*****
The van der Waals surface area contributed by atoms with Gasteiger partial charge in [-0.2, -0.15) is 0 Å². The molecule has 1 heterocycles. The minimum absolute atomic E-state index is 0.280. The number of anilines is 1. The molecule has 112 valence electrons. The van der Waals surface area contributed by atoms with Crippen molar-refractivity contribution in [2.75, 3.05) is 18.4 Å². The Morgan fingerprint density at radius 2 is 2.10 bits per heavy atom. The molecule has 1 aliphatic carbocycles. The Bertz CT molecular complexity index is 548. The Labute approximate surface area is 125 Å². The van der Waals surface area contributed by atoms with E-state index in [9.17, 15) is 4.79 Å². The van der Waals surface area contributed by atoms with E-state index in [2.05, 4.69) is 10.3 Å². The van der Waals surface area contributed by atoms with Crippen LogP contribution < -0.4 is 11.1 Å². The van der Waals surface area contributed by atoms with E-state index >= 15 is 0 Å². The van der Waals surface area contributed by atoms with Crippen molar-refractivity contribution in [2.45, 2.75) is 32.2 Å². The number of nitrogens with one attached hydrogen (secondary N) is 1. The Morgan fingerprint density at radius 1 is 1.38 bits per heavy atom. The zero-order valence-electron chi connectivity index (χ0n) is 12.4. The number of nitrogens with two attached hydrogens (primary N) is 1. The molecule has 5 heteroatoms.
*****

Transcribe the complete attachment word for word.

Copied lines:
The van der Waals surface area contributed by atoms with Gasteiger partial charge in [-0.2, -0.15) is 0 Å². The molecule has 1 heterocycles. The minimum absolute atomic E-state index is 0.280. The number of anilines is 1. The molecule has 112 valence electrons. The van der Waals surface area contributed by atoms with Crippen molar-refractivity contribution in [2.75, 3.05) is 18.4 Å². The Morgan fingerprint density at radius 2 is 2.10 bits per heavy atom. The molecule has 1 aliphatic carbocycles. The Bertz CT molecular complexity index is 548. The Labute approximate surface area is 125 Å². The van der Waals surface area contributed by atoms with E-state index in [9.17, 15) is 4.79 Å². The van der Waals surface area contributed by atoms with E-state index in [2.05, 4.69) is 10.3 Å². The van der Waals surface area contributed by atoms with Crippen LogP contribution < -0.4 is 11.1 Å². The van der Waals surface area contributed by atoms with E-state index >= 15 is 0 Å². The van der Waals surface area contributed by atoms with Crippen molar-refractivity contribution in [2.45, 2.75) is 32.2 Å². The number of nitrogens with one attached hydrogen (secondary N) is 1. The Morgan fingerprint density at radius 1 is 1.38 bits per heavy atom. The zero-order valence-electron chi connectivity index (χ0n) is 12.4. The number of nitrogens with two attached hydrogens (primary N) is 1. The molecule has 5 heteroatoms.